The Bad according to...
Andy - Lots of concepts, no vision!Despite Tegra 2's obvious promise, nearly all the hardware that used it was utterly forgettable. This wasn't just a Tegra 2 problem, either, but a more general one to do with tablets in general.
Or is that slates? Hell, who knows? One of the more irritating trends of CES was simply keeping up with the language used to describe tablets/slates. Microsoft is clearly keen on 'slate' as the catch-all term for such devices, hence Balmer's near obsessive use of the term throughout his keynote (which was very boring by the way) and the demonstration of HP's effort.
Unfortunately for Microsoft, simple repetition doesn't define a category: hardware does. So, despite a great deal of hot air from many quarters, it's hard to discern what a tablet or slate is and why anyone should buy one. At best these are really portable media players with browsers, more akin to the Archos 5 or 7 Internet Tablet's, rather than anything more lofty and ambitious.
With the possible exception of Lenovo and its Skylight, which is a smartbook rather than tablet or slate anyway, very little in these burgeoning product segments made a purposeful point aside from: "what do you think of this?"
Gordon - 3D TVsFlying in the face of industry opinion, I have to say I just don't get 3D TV. That's not to say I don't get real '3D TV' - I don't get the appeal of this version of 3D TV that manufacturers are trying to force down our throats.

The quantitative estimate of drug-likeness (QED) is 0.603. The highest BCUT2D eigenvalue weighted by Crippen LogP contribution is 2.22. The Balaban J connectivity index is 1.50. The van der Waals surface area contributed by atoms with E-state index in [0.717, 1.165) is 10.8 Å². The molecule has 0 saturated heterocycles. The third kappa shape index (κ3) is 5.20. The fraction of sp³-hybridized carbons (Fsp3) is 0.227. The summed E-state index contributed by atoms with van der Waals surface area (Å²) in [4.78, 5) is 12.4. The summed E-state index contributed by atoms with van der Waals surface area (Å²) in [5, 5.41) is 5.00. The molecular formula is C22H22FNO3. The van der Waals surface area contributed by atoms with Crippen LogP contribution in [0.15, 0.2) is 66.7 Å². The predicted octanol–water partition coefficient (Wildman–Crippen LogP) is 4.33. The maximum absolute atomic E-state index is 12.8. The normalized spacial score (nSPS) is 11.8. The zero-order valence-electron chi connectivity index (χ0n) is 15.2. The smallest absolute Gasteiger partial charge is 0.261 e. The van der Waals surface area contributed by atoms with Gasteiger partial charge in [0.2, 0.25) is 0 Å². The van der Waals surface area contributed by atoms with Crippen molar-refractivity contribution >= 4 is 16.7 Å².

Of course, from a marketing perspective it makes perfect sense: find something to make users upgrade their High Definition TVs (most of which have never had a high definition source such as Blu-ray or Sky HD) and stamp out piracy. But is the value proposition good enough?
From what I saw at CES 2010 I'd say an emphatic no. For all the talk of dual 1080p sources for each eye, we are still looking at the same strap-on-your-specs technology which has been available for decades. We are also still talking about pseudo-3D where a bunch of two dimensional flat surfaces are presented to the viewer at different depths. I've said it before and - having now seen 'the future' of these panels at CES - I'll say it again: the effect is akin to a glorified pop-up book.
Worse still I found the effect of 3D to dumb down the viewing experience. Whereas with 2D you are free to look all over the screen, with this incarnation of 3D the image is only vibrant where the mock-3D effect is occurring. This means you are at the mercy of a director saying "Look over here! Now look over here!" It puts your eyes on rails. True holographic 3D? I could get behind that (literally) in a heartbeat. This stuff? It is Jaws 3D with more pixels.
On the plus side, standards are in place and there will be no repeat of the Blu-ray/HD DVD farce that ensued in the disc market. Prices aren't likely to stay prohibitively expense for too long either, so everyone will get the chance to make up their own minds soon enough. Personally, I'm calling this 'Nintendo Wii syndrome': you'll see it, be blown away by it, wonder how you ever lived without it, then soon abandon it without a second thought. Betcha!